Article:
Mt. Zion founder Skip Henderson Steps Down
Mt. Zion founder Skip Henderson Steps Down,
Appoints Strategist Who Opened
Warm Springs Cemetery
Skip Henderson, the enthusiastic founder and longtime director of the Mt. Zion Memorial Fund, whose unflinching sense of purpose attracted the support of popular musicians as well as major record labels, and important rock journalists, decided in January 2014 to step down and hand the reigns over to T. DeWayne Moore, a Ph.D. candidate in History at the University of Mississippi who successfully cleared the legal roadblocks surrounding access to Warm Springs Cemetery in Copiah County, the final resting place of country blues singer Tommy Johnson. From 2001 until the opening of Warm Springs in the fall of 2012, the Mt. Zion memorial Fund had not completed another commemoration or cemetery preservation project. Since making the decision to engage with local officials and landowners in the county that one 1830s resident of the Pine Hills dubbed, "the place of dread," the organization refused to fold its doors, yet remained stuck in a malaise--much like a sinking wagon in the once-abandoned, muddy easement to Warm Springs Cemetery.
|Skip Henderson & DeWayne Moore on|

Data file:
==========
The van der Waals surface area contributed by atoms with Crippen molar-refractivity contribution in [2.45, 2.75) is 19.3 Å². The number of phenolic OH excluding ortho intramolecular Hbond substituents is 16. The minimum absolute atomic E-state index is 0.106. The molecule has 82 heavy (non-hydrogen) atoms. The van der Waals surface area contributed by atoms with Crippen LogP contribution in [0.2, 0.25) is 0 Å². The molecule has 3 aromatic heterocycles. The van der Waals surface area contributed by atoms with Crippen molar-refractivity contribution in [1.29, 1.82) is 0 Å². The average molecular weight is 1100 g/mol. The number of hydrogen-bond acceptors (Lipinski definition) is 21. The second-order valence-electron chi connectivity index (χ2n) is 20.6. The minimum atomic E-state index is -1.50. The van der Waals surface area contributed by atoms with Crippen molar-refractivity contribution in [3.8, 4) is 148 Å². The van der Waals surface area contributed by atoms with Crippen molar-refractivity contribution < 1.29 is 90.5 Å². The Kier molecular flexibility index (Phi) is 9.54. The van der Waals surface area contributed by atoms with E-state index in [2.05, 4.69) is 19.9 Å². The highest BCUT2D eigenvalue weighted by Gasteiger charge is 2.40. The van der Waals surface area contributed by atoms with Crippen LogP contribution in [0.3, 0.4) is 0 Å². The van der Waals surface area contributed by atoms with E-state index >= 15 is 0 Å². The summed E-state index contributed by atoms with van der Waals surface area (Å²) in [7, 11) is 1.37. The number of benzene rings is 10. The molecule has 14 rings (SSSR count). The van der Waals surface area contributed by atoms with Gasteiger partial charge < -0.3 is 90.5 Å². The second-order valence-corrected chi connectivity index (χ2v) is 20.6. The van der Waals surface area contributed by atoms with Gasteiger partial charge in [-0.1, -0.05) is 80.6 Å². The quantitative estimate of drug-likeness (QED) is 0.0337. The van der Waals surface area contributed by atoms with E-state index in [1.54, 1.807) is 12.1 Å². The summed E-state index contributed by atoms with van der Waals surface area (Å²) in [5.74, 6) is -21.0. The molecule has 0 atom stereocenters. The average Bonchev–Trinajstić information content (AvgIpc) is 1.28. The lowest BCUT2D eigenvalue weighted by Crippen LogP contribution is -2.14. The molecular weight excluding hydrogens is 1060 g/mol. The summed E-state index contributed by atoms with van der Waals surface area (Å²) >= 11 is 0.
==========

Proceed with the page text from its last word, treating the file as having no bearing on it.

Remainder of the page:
Montague Street in New Orleans, LA - 2012
Since 2001, the Tommy Johnson Foundation had actively sought to capitalize off the historic and musical legacy of Tommy Johnson. Their efforts included soliciting the Mt. Zion Memorial Fund, which intended to place a large, five hundred pound headstone on the grave of Tommy Johnson. The recent publicity surrounding the legal case over who got millions of dollars in another popular blues musician's royalties gave rise to the refusal of local landowners to allow the blues singers’ descendants access to the cemetery. For the next eight or nine years, the situation devolved into hopeless stalemate, as the musician's descendants and others hurled baseless accusations at everyone in municipal (Crystal Springs) and (Copiah) county governance. The problem, however, was not local officials so much as it was an absentee landlord who lacked sympathy for the descendants of the former congregants of Warm Springs CME Church.
In the summer of 2011, DeWayne Moore worked with UNC Chapel-Hill law professor Alfred Brophy and recent law school graduate Matthew Reid Krell, who filed suit on behalf of Johnson’s descendants, seeking a permanent easement to the cemetery. The landowners, facing a costly and potentially futile legal battle, decided to settle the case out of court and grant the descendents of those interred at the cemetery a permanent easement. Armed with legal access to the site, Moore made an appeal to the Copiah County Board of Supervisors, which had previously promised to re-establish the road to Warm Springs Cemetery, located through a forest about a half-mile off Henry Road, if the families obtained a legal easement. The easement is now marked with a road sign for the cemetery, and the forest road to the site is guarded by a fine iron gate. It's letters at the top spell out its name: Warm Springs Cemetery. The easement to the cemetery is private. It is not open to the public, only the descendants of those interred at Warm Springs Cemetery.
© T. DeWayne Moore 2016
© T. DeWayne Moore 2016